• enhanced security - every transaction on a blockchain platform needs to be agreed upon via a consensus of network members. Transactions are always encrypted and link to the previous transaction by a method known as hashing.

  • better transparency - using Blockchain technology, there is no centralised authority and therefore the transparency of the system is improved; it is also possible to only give certain information to relevant parties. Greater transparency creates a securer and more trustworthy environment, removing some of the uncertainties for the underwriters and thus enabling insurance policies to enjoy lower premiums. So, a win-win for underwriters, brokers, and policy holders. 

Application of Blockchain technology in the insurance industry                                        

1.Parametric insurance - the use of smart contracts could be particularly appropriate for parametric insurance policies as it could make payments automatically once an event has occurred. Examples of parametric insurance cover are such as, seeking protection from an earthquake or from weather events such as tornadoes, hurricanes, etc. The severity of these types of events can be verified by independent agencies, for instance the National Earthquake Information Center or Africa RiskView (a satellite weather surveillance system). One of the key advantages is that payments can be paid much faster - an important factor when, historically, assessing the levels of damage, engaging loss adjusters and completing claim documentation has been an arduous and time-consuming process.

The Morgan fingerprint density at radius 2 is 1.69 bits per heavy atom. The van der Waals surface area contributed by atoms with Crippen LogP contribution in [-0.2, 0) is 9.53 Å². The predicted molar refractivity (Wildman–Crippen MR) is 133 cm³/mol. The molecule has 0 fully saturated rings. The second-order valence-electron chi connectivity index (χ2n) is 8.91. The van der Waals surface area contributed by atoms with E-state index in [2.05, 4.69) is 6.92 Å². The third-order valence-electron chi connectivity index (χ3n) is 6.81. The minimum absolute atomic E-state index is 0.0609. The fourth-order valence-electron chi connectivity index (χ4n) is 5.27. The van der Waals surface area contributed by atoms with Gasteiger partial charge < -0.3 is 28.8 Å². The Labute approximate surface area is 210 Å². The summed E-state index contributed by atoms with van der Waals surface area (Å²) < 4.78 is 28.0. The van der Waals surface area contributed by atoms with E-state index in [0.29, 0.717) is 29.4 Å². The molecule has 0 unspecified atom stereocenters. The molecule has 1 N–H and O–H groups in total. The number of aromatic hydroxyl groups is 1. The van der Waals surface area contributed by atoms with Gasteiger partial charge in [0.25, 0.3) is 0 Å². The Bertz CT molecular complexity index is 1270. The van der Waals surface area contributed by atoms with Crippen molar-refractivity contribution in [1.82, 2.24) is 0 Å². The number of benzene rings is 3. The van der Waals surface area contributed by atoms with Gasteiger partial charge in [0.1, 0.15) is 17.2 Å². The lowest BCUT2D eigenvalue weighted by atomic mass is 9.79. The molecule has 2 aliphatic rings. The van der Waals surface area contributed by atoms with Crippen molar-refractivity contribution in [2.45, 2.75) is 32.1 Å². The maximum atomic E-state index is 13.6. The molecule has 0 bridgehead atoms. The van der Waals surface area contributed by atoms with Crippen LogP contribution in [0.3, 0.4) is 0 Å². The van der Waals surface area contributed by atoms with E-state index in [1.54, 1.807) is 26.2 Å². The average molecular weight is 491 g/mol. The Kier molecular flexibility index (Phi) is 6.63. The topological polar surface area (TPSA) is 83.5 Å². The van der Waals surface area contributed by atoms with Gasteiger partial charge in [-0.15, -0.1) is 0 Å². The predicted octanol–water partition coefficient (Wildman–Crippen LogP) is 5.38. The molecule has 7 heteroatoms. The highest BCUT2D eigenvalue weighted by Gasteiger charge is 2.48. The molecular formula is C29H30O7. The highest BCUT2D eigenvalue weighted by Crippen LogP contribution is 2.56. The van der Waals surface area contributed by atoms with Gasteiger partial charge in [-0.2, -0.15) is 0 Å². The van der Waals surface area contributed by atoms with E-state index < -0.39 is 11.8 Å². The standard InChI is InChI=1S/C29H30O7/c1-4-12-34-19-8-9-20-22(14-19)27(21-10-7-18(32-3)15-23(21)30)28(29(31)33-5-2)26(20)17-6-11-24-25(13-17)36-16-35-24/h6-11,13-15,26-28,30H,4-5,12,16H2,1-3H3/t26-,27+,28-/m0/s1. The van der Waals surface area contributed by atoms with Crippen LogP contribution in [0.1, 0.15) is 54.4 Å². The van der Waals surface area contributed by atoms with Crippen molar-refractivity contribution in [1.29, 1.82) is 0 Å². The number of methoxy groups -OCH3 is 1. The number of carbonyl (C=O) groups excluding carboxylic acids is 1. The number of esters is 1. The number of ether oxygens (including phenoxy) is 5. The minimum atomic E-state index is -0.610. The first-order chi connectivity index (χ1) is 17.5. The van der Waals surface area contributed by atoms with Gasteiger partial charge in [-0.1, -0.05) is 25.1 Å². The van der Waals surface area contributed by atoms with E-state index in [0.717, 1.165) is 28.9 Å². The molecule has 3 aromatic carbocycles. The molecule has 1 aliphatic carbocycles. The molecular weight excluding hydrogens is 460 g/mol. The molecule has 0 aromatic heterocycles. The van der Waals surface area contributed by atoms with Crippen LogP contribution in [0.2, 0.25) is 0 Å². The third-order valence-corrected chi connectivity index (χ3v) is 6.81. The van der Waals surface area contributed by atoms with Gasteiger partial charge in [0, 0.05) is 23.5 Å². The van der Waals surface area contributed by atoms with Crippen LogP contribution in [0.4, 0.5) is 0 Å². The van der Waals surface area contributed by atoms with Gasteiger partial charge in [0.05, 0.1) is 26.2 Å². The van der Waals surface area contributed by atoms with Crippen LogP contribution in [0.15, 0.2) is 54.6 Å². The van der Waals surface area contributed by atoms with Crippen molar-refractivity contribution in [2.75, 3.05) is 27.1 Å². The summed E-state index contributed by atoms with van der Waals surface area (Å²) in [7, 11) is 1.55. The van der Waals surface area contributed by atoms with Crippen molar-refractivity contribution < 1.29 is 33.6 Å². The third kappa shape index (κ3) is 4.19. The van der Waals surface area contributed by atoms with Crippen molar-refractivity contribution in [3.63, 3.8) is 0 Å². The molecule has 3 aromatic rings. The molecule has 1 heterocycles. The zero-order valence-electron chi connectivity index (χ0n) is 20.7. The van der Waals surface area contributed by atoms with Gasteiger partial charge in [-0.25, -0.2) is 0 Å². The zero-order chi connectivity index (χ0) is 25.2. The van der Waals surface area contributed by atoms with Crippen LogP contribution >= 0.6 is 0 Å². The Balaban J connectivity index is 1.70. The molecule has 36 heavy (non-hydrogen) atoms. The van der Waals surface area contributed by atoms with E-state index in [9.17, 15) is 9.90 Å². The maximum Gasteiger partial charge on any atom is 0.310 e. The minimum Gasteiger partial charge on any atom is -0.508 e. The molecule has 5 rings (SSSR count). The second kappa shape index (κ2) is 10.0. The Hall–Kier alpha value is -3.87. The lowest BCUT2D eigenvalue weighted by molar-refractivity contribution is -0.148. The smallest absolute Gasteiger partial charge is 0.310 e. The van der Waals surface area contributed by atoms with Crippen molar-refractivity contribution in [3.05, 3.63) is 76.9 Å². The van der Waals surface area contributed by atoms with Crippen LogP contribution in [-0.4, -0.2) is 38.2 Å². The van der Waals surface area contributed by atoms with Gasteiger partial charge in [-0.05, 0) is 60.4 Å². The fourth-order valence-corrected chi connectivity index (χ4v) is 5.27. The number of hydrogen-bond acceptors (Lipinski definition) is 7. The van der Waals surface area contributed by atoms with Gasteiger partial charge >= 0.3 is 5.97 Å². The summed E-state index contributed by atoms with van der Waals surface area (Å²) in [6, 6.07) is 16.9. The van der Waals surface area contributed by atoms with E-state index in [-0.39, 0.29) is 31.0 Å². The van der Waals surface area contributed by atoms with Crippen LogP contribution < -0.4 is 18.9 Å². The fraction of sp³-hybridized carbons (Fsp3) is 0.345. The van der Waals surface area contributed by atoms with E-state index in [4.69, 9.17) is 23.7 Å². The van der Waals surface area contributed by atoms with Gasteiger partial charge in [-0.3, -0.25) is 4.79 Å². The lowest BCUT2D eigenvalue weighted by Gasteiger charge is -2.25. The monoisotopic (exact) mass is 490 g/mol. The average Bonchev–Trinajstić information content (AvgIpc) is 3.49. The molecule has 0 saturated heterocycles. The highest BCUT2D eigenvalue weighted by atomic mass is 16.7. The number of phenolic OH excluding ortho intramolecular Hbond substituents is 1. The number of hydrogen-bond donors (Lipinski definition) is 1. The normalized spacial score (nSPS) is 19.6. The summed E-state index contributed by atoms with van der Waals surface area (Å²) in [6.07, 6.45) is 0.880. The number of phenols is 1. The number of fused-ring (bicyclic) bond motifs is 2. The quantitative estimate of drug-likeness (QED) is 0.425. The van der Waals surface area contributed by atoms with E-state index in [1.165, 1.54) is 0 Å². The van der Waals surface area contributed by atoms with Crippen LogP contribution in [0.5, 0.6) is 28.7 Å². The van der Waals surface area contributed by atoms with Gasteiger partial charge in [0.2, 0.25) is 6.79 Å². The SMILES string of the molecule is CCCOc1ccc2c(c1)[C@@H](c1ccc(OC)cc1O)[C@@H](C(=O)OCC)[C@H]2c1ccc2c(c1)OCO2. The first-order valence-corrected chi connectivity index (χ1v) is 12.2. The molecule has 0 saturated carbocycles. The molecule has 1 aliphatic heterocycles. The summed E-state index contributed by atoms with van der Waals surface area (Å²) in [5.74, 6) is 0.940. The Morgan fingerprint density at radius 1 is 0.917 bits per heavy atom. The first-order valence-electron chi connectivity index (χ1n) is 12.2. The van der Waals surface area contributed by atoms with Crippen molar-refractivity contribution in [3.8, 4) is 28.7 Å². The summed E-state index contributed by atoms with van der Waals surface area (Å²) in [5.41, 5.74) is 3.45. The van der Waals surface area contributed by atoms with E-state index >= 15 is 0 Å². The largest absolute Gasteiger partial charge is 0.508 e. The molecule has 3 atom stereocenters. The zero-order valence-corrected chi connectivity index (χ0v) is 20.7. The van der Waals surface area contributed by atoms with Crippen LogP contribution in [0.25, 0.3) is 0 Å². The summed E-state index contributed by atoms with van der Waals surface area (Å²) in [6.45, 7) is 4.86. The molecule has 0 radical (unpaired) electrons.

2. Fraud detection - the FBI estimates non-health insurance fraud in the US to be around $40 billion per year. Blockchain technology helps reduce the many frequent causes of fraud in the insurance business by transferring insurance claims to an immutable ledger.

3. Life insurance - Blockchain technology takes the distress and burden of filing a death claim away from family members by replacing the previously manual process of filing claims with an automated system built on a blockchain ledger. 

4. Re-insurance - Blockchain technology eases the flow of information and payments between insurers and re-insurers by safeguarding re-insurance contracts on the blockchain with the use of smart contracts.